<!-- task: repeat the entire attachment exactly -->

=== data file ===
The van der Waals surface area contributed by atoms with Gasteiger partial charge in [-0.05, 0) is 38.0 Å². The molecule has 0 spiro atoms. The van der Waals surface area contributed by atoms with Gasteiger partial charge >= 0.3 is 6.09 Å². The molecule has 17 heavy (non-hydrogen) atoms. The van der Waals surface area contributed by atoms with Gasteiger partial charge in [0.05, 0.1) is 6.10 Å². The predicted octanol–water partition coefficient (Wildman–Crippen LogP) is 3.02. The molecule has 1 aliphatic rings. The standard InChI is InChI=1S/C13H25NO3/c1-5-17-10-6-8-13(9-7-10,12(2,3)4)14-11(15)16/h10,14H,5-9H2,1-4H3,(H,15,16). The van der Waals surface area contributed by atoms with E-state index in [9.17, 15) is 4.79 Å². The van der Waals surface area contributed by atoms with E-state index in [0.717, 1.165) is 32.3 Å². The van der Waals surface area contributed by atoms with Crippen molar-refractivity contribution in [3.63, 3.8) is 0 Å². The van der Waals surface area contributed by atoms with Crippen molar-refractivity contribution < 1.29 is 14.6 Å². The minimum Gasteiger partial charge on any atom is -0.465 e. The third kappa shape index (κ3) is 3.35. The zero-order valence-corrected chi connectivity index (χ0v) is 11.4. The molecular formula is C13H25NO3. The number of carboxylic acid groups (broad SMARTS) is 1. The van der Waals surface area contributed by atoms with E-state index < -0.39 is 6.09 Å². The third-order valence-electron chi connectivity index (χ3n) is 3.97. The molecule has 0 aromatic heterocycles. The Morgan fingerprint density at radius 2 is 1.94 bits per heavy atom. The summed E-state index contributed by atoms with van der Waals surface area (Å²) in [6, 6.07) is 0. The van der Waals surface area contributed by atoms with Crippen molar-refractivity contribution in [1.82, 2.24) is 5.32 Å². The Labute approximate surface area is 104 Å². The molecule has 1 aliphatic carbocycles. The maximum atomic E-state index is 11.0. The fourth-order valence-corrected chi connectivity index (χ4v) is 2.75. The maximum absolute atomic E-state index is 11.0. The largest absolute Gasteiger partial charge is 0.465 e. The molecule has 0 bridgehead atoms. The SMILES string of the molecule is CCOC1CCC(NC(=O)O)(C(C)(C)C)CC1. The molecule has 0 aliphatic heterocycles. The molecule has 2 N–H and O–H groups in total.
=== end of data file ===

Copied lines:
The van der Waals surface area contributed by atoms with Gasteiger partial charge in [-0.05, 0) is 38.0 Å². The molecule has 0 spiro atoms. The van der Waals surface area contributed by atoms with Gasteiger partial charge >= 0.3 is 6.09 Å². The molecule has 17 heavy (non-hydrogen) atoms. The van der Waals surface area contributed by atoms with Gasteiger partial charge in [0.05, 0.1) is 6.10 Å². The predicted octanol–water partition coefficient (Wildman–Crippen LogP) is 3.02. The molecule has 1 aliphatic rings. The standard InChI is InChI=1S/C13H25NO3/c1-5-17-10-6-8-13(9-7-10,12(2,3)4)14-11(15)16/h10,14H,5-9H2,1-4H3,(H,15,16). The van der Waals surface area contributed by atoms with E-state index in [9.17, 15) is 4.79 Å². The van der Waals surface area contributed by atoms with E-state index in [0.717, 1.165) is 32.3 Å². The van der Waals surface area contributed by atoms with Crippen molar-refractivity contribution in [3.63, 3.8) is 0 Å². The van der Waals surface area contributed by atoms with Crippen molar-refractivity contribution < 1.29 is 14.6 Å². The minimum Gasteiger partial charge on any atom is -0.465 e. The third kappa shape index (κ3) is 3.35. The zero-order valence-corrected chi connectivity index (χ0v) is 11.4. The molecular formula is C13H25NO3. The number of carboxylic acid groups (broad SMARTS) is 1. The van der Waals surface area contributed by atoms with E-state index < -0.39 is 6.09 Å². The third-order valence-electron chi connectivity index (χ3n) is 3.97. The molecule has 0 aromatic heterocycles. The Morgan fingerprint density at radius 2 is 1.94 bits per heavy atom. The summed E-state index contributed by atoms with van der Waals surface area (Å²) in [6, 6.07) is 0. The van der Waals surface area contributed by atoms with Crippen molar-refractivity contribution in [1.82, 2.24) is 5.32 Å². The Labute approximate surface area is 104 Å². The molecule has 1 aliphatic carbocycles. The maximum atomic E-state index is 11.0. The fourth-order valence-corrected chi connectivity index (χ4v) is 2.75. The maximum absolute atomic E-state index is 11.0. The largest absolute Gasteiger partial charge is 0.465 e. The molecule has 0 bridgehead atoms. The SMILES string of the molecule is CCOC1CCC(NC(=O)O)(C(C)(C)C)CC1. The molecule has 0 aliphatic heterocycles. The molecule has 2 N–H and O–H groups in total.